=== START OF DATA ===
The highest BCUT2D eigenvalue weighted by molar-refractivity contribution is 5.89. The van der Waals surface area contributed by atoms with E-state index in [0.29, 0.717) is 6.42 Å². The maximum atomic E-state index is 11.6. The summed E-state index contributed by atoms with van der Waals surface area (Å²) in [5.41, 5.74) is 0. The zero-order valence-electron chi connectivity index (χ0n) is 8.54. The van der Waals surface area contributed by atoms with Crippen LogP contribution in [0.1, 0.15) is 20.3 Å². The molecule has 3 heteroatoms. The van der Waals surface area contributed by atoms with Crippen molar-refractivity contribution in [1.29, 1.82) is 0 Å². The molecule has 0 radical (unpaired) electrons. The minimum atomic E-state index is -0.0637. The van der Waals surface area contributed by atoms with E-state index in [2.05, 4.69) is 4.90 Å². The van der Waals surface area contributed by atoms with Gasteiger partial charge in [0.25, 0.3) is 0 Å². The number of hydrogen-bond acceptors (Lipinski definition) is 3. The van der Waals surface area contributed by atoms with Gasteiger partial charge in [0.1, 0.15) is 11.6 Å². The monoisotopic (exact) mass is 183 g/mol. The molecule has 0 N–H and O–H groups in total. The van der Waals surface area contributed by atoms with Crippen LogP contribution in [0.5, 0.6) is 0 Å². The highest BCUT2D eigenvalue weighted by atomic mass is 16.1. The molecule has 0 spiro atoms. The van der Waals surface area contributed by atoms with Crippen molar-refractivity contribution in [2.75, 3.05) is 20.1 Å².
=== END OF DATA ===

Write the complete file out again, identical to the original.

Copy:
The highest BCUT2D eigenvalue weighted by molar-refractivity contribution is 5.89. The van der Waals surface area contributed by atoms with E-state index in [0.29, 0.717) is 6.42 Å². The maximum atomic E-state index is 11.6. The summed E-state index contributed by atoms with van der Waals surface area (Å²) in [5.41, 5.74) is 0. The zero-order valence-electron chi connectivity index (χ0n) is 8.54. The van der Waals surface area contributed by atoms with Crippen LogP contribution in [0.1, 0.15) is 20.3 Å². The molecule has 3 heteroatoms. The van der Waals surface area contributed by atoms with Crippen molar-refractivity contribution in [1.29, 1.82) is 0 Å². The molecule has 0 radical (unpaired) electrons. The minimum atomic E-state index is -0.0637. The van der Waals surface area contributed by atoms with E-state index in [2.05, 4.69) is 4.90 Å². The van der Waals surface area contributed by atoms with Gasteiger partial charge in [0.25, 0.3) is 0 Å². The number of hydrogen-bond acceptors (Lipinski definition) is 3. The van der Waals surface area contributed by atoms with Gasteiger partial charge in [0.1, 0.15) is 11.6 Å². The monoisotopic (exact) mass is 183 g/mol. The molecule has 0 N–H and O–H groups in total. The van der Waals surface area contributed by atoms with Crippen LogP contribution in [0.5, 0.6) is 0 Å². The highest BCUT2D eigenvalue weighted by atomic mass is 16.1. The molecule has 0 spiro atoms. The van der Waals surface area contributed by atoms with Crippen molar-refractivity contribution in [2.75, 3.05) is 20.1 Å².